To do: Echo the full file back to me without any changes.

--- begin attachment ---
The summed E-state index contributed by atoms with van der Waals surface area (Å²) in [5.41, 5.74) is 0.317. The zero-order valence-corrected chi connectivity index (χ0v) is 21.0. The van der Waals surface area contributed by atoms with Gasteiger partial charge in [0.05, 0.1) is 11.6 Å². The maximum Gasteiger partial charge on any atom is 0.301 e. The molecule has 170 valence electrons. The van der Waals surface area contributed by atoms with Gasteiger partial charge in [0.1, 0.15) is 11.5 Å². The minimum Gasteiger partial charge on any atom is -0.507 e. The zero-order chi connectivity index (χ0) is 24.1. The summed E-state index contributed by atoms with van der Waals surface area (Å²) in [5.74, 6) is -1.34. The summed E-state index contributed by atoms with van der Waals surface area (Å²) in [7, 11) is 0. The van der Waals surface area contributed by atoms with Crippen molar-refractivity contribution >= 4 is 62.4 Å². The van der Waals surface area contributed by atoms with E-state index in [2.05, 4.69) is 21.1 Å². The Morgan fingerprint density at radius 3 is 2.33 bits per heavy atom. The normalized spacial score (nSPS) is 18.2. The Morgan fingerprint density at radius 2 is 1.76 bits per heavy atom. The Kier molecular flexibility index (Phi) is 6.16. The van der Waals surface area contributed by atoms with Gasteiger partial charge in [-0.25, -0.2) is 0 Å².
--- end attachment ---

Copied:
The summed E-state index contributed by atoms with van der Waals surface area (Å²) in [5.41, 5.74) is 0.317. The zero-order valence-corrected chi connectivity index (χ0v) is 21.0. The van der Waals surface area contributed by atoms with Gasteiger partial charge in [0.05, 0.1) is 11.6 Å². The maximum Gasteiger partial charge on any atom is 0.301 e. The molecule has 170 valence electrons. The van der Waals surface area contributed by atoms with Gasteiger partial charge in [0.1, 0.15) is 11.5 Å². The minimum Gasteiger partial charge on any atom is -0.507 e. The zero-order chi connectivity index (χ0) is 24.1. The summed E-state index contributed by atoms with van der Waals surface area (Å²) in [5.74, 6) is -1.34. The summed E-state index contributed by atoms with van der Waals surface area (Å²) in [7, 11) is 0. The van der Waals surface area contributed by atoms with Crippen molar-refractivity contribution >= 4 is 62.4 Å². The van der Waals surface area contributed by atoms with E-state index in [2.05, 4.69) is 21.1 Å². The Morgan fingerprint density at radius 3 is 2.33 bits per heavy atom. The normalized spacial score (nSPS) is 18.2. The Morgan fingerprint density at radius 2 is 1.76 bits per heavy atom. The Kier molecular flexibility index (Phi) is 6.16. The van der Waals surface area contributed by atoms with Gasteiger partial charge in [-0.25, -0.2) is 0 Å².